Address the needs of domestic workers
The second wave of Covid-19 will have a significant impact on women workers. Among those hardest hit are domestic workers, a substantial number of them being women. Many have lost their livelihoods and income.
The nature of their work — which involves entering the homes of their employers — made them such an integral component to the infrastructure of care in urban India (though, to be sure, the element of exploitation was deeply entrenched). But it is precisely the nature of this work, coupled with shocking levels of employer insensitivity, which have led to many being sacked from homes where they may have worked for years.
A study conducted by the Institute of Social Studies Trust (ISST) last year in Delhi found that women domestic workers were undergoing stress over the uncertainty of their work prospects and finding the resources to manage their homes. Many of their husbands had lost their jobs at that time. Since many were from other states, they often fell between the cracks when it came to accessing government relief packages or benefits. The situation has only worsened now with the second wave.
Domestic work involves a wide range of activities including sweeping, dusting, cooking, caregiving, child care and other extra work which does not always translate into extra pay. Most urban homes employ part-time domestic workers who bear the cost of travelling from their homes to place of work on a daily basis. Their children are out of school due to Covid-19 restrictions, and most of them do not have the means to buy smart digital devices for online classes. At best, the family shares one phone.
Employers tend to prefer part-time workers because they are easier to both hire and fire, and their terms of employment entail no benefits such as paid leave, medical expenses or lodging. With the advent of the virus, they were and still are viewed by employers as carriers of the virus, leading to substantial loss of employment for part-timers.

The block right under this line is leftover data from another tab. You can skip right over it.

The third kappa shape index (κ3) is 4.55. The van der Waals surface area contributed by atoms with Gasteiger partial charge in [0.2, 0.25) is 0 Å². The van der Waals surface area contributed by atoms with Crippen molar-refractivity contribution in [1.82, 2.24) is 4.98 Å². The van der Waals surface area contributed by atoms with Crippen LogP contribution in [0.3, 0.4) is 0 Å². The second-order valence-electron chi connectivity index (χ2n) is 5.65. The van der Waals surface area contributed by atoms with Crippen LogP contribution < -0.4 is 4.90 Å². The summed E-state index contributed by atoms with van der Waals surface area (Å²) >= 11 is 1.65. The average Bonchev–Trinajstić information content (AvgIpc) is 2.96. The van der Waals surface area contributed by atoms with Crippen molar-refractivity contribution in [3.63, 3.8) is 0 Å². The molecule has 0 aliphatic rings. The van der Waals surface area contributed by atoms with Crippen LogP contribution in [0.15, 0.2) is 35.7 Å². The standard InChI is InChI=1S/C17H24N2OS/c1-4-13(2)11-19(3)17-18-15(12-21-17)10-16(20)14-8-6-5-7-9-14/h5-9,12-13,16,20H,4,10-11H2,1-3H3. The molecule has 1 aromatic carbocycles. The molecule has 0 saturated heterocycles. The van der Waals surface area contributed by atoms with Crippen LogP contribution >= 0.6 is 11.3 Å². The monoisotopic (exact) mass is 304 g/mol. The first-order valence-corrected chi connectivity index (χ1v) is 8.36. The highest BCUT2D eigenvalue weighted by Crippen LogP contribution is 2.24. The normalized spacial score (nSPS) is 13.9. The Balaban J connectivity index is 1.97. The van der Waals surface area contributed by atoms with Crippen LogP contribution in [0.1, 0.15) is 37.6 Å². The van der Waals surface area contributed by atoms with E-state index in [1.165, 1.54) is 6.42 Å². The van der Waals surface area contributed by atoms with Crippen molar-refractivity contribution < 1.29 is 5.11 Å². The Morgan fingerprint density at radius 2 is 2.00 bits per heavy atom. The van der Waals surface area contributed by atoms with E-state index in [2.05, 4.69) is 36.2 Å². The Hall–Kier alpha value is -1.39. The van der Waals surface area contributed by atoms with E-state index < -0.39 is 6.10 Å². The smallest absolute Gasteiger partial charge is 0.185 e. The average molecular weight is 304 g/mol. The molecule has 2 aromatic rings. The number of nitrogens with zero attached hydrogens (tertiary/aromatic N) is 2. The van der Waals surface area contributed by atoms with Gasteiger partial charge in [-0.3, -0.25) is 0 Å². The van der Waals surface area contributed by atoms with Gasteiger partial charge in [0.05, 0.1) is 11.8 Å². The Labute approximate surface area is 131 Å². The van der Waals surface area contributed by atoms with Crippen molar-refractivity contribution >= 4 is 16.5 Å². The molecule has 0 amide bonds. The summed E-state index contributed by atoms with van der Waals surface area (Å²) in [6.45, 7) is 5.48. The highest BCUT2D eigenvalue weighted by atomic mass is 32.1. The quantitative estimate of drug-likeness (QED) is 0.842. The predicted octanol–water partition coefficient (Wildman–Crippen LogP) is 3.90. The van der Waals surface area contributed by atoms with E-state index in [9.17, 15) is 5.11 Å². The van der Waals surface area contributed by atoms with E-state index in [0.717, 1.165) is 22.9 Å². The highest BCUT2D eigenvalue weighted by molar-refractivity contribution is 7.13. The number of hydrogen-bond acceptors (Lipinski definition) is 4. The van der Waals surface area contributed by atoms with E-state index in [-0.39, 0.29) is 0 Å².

The sad part is that even for those still able to get work, many employers, themselves facing the economic pressure owing to illness or lack of employment, are offering lower wages, with the domestic worker unable to negotiate better terms for fear of losing out altogether. The sanitisation processes and testing demanded by many employers as a condition for work have meant additional expenses for domestic workers.
The government undoubtedly has its hands full tackling the vicious second wave of the virus. But it cannot leave domestic workers, mostly women, to fend for themselves. Faced with a loss of income, they are more vulnerable to domestic violence and, in extreme cases, trafficking.
The government must set in motion steps to fast-track registration of domestic workers across the country so that it can keep track of them as they move to different geographies. A provision of free rations for at least six months should be put in place for part-time domestic workers in urban areas who may not have the option of going back to their homes.
Full and part-time domestic workers have been instrumental in improving economic productivity, especially of other women, as their inputs have freed employers to go out to work. It would be short-sighted to overlook their needs at a time when women’s participation in the workforce is declining. They are a vital cog in economic recovery and as citizens, are entitled to relief from the State immediately.
The views expressed are personal